Lately, I have been reading a lot about life and loss. I have come across blogs and Facebook posts where parents are going through the unthinkable, the loss of a child. Hanging on by a thread, there are pleas for prayers and miracles. As I look at pictures of their children, it is hard not to see my own children reflected back at me. I can see the absolute joy dancing in their eyes. It wasn't that long ago that they were reading books, playing games, and cuddling close. Then, unexpectedly, it all changed through an accident or illness. The child who was reaching milestones yesterday is unresponsive today. Clumsily, I offer words of support to these families, most of whom I have never met or expect to. Somehow we are connected, whether it is through mutual friends or the fact that we share the bond of having a special needs child, or it may be just that we are fellow bloggers. I close my eyes and pray that they will receive their miracle, but most of the time, sadly, it doesn't come.
In my life, I have learned that sometimes the miracle I received is not the one I expected.
When I realized I was losing Bennett, I begged for a miracle. As I held him after he passed, at first, I didn't see the miracle I had been granted. I was given the gift of being able to deliver him with no complications and see his beautiful face. Those hours I spent holding Bennett and kissing him, were some of the most precious moments of my life. There was so much love in that room, that the love overpowered the grief.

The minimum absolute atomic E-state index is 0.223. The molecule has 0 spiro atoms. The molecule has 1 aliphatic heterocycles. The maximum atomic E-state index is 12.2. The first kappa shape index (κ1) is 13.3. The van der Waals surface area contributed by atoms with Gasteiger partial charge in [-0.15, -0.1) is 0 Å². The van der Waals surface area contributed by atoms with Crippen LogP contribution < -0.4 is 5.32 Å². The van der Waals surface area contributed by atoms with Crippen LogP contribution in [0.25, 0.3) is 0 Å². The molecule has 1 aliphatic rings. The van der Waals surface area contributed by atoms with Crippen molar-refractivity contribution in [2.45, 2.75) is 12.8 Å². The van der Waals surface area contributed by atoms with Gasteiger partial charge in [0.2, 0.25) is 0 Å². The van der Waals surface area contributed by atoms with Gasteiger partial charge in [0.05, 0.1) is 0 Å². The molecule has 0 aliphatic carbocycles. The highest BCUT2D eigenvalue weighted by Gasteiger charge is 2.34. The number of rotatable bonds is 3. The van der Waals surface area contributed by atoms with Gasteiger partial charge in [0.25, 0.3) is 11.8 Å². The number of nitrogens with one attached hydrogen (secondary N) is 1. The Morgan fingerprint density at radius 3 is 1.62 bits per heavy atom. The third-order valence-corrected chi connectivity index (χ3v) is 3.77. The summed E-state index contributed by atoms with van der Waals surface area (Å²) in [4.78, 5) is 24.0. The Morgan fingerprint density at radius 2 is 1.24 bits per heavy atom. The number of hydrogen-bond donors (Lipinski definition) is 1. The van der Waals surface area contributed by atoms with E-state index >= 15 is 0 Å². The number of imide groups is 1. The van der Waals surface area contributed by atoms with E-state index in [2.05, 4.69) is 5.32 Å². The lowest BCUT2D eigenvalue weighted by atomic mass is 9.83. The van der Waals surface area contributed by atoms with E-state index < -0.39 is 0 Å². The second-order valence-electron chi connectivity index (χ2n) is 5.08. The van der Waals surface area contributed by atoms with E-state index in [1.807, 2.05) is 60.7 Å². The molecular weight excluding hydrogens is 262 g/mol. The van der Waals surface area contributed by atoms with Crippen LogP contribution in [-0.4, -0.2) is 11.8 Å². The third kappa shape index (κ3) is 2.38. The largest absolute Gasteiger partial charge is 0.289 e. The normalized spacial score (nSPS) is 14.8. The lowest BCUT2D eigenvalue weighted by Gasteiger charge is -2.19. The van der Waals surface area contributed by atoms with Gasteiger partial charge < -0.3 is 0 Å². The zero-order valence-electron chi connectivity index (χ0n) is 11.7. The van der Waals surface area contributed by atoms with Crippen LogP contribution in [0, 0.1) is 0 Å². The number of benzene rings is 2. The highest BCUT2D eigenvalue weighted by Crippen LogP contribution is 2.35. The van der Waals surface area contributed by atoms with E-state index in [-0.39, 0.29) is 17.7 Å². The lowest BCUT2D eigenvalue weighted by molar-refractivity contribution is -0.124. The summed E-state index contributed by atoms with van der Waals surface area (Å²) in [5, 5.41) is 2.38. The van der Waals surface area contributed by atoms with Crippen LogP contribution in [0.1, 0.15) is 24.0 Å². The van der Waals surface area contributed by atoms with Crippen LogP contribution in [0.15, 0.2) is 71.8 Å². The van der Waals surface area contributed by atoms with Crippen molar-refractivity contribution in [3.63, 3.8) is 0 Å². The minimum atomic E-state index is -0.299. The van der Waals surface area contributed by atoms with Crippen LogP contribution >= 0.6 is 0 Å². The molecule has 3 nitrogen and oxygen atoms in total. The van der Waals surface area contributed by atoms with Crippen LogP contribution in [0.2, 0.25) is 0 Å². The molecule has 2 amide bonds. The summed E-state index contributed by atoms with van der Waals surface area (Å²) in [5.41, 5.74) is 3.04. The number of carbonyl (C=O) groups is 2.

Seven months later, I was staring at the ceiling of the operating room during my cerclage. I prayed, bargained, and pleaded for a miracle. As each week passed, I prayed to make it another week closer to my due date. I was not prepared for the doctor to tell me that my baby did not have a heartbeat. Where was my miracle? A septic infection landed me in the ICU less than an hour after delivery. The ICU staff allowed me to keep Elijah with me for a few hours once I was stable. Shortly after I had to hand Elijah back to the L&D nurses, I met the rather unpleasant nurse that had been assigned to me. The first time she came to my bedside, she did a rundown of what meds I needed and crossed the prenatal vitamin from the list because according to her, I didn't need that anymore. Then, she looked at me and asked, "Why aren't you crying?" I was rendered speechless by her callous attitude. I was so grateful for the miracle that I was alive and would be able to return home to my children. My crying would be saved for later, once I was recovered.
Please don't get the wrong impression. I am not Pollyanna. I am not always looking to find the good in every situation. To put it nicely, sometimes, life sucks.
It doesn't hurt to hang a prism in my window in search of a rainbow.